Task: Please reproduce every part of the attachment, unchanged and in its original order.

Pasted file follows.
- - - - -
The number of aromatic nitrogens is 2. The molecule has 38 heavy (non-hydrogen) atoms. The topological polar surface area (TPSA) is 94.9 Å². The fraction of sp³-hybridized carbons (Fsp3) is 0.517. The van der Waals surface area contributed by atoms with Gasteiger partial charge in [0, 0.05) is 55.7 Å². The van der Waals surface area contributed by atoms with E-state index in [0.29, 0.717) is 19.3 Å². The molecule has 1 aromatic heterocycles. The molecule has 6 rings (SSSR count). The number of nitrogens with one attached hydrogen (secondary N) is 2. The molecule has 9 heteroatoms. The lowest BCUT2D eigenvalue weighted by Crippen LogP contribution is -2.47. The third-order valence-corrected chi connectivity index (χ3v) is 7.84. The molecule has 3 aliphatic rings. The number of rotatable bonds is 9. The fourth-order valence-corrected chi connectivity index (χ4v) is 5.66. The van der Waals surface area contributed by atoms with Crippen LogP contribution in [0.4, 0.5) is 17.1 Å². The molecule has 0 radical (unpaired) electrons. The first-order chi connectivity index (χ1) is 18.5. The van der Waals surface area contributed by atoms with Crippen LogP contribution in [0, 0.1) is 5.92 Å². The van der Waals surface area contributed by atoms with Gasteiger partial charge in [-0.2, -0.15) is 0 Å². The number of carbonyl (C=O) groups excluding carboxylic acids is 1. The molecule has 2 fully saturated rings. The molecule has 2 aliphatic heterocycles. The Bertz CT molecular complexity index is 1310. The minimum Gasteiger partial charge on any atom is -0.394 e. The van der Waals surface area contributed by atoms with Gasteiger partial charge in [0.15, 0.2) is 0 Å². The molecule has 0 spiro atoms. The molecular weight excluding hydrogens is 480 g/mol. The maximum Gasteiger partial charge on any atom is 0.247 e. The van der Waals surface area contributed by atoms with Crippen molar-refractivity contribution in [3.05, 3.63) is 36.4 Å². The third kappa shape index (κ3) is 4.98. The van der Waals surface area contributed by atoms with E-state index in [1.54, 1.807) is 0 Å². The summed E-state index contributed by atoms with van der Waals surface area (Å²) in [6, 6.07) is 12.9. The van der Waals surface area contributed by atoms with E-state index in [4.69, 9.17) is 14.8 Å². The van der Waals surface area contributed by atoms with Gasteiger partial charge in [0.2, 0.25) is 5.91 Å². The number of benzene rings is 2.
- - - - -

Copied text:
The number of aromatic nitrogens is 2. The molecule has 38 heavy (non-hydrogen) atoms. The topological polar surface area (TPSA) is 94.9 Å². The fraction of sp³-hybridized carbons (Fsp3) is 0.517. The van der Waals surface area contributed by atoms with Gasteiger partial charge in [0, 0.05) is 55.7 Å². The van der Waals surface area contributed by atoms with E-state index in [0.29, 0.717) is 19.3 Å². The molecule has 1 aromatic heterocycles. The molecule has 6 rings (SSSR count). The number of nitrogens with one attached hydrogen (secondary N) is 2. The molecule has 9 heteroatoms. The lowest BCUT2D eigenvalue weighted by Crippen LogP contribution is -2.47. The third-order valence-corrected chi connectivity index (χ3v) is 7.84. The molecule has 3 aliphatic rings. The number of rotatable bonds is 9. The fourth-order valence-corrected chi connectivity index (χ4v) is 5.66. The van der Waals surface area contributed by atoms with Crippen LogP contribution in [0.4, 0.5) is 17.1 Å². The molecule has 0 radical (unpaired) electrons. The first-order chi connectivity index (χ1) is 18.5. The van der Waals surface area contributed by atoms with Crippen LogP contribution in [0, 0.1) is 5.92 Å². The van der Waals surface area contributed by atoms with Gasteiger partial charge in [-0.2, -0.15) is 0 Å². The number of carbonyl (C=O) groups excluding carboxylic acids is 1. The molecule has 2 fully saturated rings. The molecule has 2 aliphatic heterocycles. The Bertz CT molecular complexity index is 1310. The minimum Gasteiger partial charge on any atom is -0.394 e. The van der Waals surface area contributed by atoms with Gasteiger partial charge in [0.15, 0.2) is 0 Å². The molecule has 0 spiro atoms. The molecular weight excluding hydrogens is 480 g/mol. The maximum Gasteiger partial charge on any atom is 0.247 e. The van der Waals surface area contributed by atoms with Crippen molar-refractivity contribution in [3.05, 3.63) is 36.4 Å². The third kappa shape index (κ3) is 4.98. The van der Waals surface area contributed by atoms with E-state index in [1.54, 1.807) is 0 Å². The summed E-state index contributed by atoms with van der Waals surface area (Å²) in [6, 6.07) is 12.9. The van der Waals surface area contributed by atoms with E-state index in [4.69, 9.17) is 14.8 Å². The van der Waals surface area contributed by atoms with Gasteiger partial charge in [0.2, 0.25) is 5.91 Å². The number of benzene rings is 2.